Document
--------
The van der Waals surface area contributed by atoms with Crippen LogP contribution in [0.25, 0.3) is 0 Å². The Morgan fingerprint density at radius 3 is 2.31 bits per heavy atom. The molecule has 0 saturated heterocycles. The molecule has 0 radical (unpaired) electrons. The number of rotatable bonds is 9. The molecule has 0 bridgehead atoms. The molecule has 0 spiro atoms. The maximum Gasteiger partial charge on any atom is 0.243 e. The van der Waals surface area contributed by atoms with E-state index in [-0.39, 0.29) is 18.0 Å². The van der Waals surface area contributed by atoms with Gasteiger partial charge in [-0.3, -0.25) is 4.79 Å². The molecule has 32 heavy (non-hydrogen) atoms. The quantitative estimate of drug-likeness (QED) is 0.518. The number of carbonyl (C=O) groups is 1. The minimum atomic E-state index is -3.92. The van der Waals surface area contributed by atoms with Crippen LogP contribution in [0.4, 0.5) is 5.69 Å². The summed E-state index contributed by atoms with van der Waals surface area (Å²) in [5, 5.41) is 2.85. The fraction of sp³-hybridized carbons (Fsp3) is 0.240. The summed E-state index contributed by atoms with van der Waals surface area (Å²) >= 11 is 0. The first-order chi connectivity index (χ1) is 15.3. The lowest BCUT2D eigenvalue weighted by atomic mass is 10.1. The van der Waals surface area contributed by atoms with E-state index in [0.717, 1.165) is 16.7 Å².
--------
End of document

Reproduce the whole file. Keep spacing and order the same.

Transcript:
The van der Waals surface area contributed by atoms with Crippen LogP contribution in [0.25, 0.3) is 0 Å². The Morgan fingerprint density at radius 3 is 2.31 bits per heavy atom. The molecule has 0 saturated heterocycles. The molecule has 0 radical (unpaired) electrons. The number of rotatable bonds is 9. The molecule has 0 bridgehead atoms. The molecule has 0 spiro atoms. The maximum Gasteiger partial charge on any atom is 0.243 e. The van der Waals surface area contributed by atoms with E-state index in [-0.39, 0.29) is 18.0 Å². The van der Waals surface area contributed by atoms with Gasteiger partial charge in [-0.3, -0.25) is 4.79 Å². The molecule has 32 heavy (non-hydrogen) atoms. The quantitative estimate of drug-likeness (QED) is 0.518. The number of carbonyl (C=O) groups is 1. The minimum atomic E-state index is -3.92. The van der Waals surface area contributed by atoms with Crippen LogP contribution in [0.4, 0.5) is 5.69 Å². The summed E-state index contributed by atoms with van der Waals surface area (Å²) in [5, 5.41) is 2.85. The fraction of sp³-hybridized carbons (Fsp3) is 0.240. The summed E-state index contributed by atoms with van der Waals surface area (Å²) >= 11 is 0. The first-order chi connectivity index (χ1) is 15.3. The lowest BCUT2D eigenvalue weighted by atomic mass is 10.1. The van der Waals surface area contributed by atoms with E-state index in [0.717, 1.165) is 16.7 Å².